As in all emerging PV markets with a high population density and relatively limited availability of land, the Netherlands – which has witnessed strong development in large-scale solar in the past two years under the SDE+ renewable energy policy – is dealing with fears the development of big solar parks will lead to a massive loss of agricultural land.
To refute the widely held belief, Dutch solar energy association Holland Solar has provided figures based on scientific research conducted by the Energy Research Center of the Netherlands, Utrecht University and TKI Urban Energy, that it claims demonstrate the occupation of agricultural land by solar will be limited to a minimal percentage of available farming sites.
According to the numbers, if the Netherlands reaches its 2030 solar target of 6 GW of installed capacity, only 35 square kilometers out of 20,350 square kilometers of available agricultural land will be required – just 0.17%. That percentage would rise to only 0.5% if the country reaches 16 GW of installed PV capacity by 2050, as forecast by the institutions that performed the study.
Holland Solar also stressed ground-mounted solar parks are needed to help the nation hit its climate goals, as aiming to reach them by relying solely on rooftop PV is unrealistic.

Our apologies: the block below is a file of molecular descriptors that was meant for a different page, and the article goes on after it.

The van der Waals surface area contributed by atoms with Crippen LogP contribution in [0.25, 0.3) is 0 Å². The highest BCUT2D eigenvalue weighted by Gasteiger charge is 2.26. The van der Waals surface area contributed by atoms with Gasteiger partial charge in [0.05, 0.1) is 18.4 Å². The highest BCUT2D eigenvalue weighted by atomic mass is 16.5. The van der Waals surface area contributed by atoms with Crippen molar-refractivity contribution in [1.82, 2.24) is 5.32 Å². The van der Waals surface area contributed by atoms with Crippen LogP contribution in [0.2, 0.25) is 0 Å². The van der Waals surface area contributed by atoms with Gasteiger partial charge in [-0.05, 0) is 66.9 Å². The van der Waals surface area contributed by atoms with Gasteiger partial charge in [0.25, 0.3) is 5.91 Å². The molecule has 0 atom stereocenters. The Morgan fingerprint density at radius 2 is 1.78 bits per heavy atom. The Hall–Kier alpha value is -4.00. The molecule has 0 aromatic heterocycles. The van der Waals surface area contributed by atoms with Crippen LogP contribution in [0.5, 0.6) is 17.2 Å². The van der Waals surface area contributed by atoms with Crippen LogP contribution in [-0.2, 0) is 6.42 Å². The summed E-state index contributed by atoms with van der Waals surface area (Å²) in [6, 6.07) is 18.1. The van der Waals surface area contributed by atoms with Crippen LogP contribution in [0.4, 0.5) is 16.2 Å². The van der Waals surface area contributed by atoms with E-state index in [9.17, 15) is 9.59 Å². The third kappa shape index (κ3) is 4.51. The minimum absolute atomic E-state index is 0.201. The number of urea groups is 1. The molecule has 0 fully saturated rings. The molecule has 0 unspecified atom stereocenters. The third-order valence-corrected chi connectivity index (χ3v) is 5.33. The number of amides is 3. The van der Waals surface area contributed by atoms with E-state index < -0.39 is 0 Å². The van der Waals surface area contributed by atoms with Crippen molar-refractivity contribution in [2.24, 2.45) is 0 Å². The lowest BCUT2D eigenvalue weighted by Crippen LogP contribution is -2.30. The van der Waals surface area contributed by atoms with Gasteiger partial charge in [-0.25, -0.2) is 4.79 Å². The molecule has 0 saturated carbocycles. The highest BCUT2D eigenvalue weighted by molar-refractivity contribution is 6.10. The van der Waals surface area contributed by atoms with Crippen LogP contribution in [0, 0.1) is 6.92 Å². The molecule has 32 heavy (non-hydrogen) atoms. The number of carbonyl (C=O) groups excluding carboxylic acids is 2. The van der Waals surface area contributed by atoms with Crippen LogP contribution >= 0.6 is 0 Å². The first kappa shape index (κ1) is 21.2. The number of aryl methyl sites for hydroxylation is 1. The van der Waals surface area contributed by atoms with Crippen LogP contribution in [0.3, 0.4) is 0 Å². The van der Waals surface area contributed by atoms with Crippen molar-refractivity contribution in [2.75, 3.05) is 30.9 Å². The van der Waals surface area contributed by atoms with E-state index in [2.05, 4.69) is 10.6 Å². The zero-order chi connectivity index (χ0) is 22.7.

Holland Solar added it will work with the Dutch Association for Sustainable Energy (NVDE) and the Agricultural and Horticultural Organization Netherlands (LTO) to ensure a correct and environmentally sustainable integration of big solar plants into the country’s agricultural ecosystem.
The Netherlands had installed PV capacity of around 2.7 GW at the end of last year. Of that capacity however, only a small proportion is represented by operational solar parks, with most of it residential and commercial rooftop systems installed under net metering.
Around 5.9 GW of capacity has been allocated under the SDE+ program since it was launched in 2008. Solarmagazine, however, recently reported grid-connected PV capacity under the scheme is only slightly above 700 MW.
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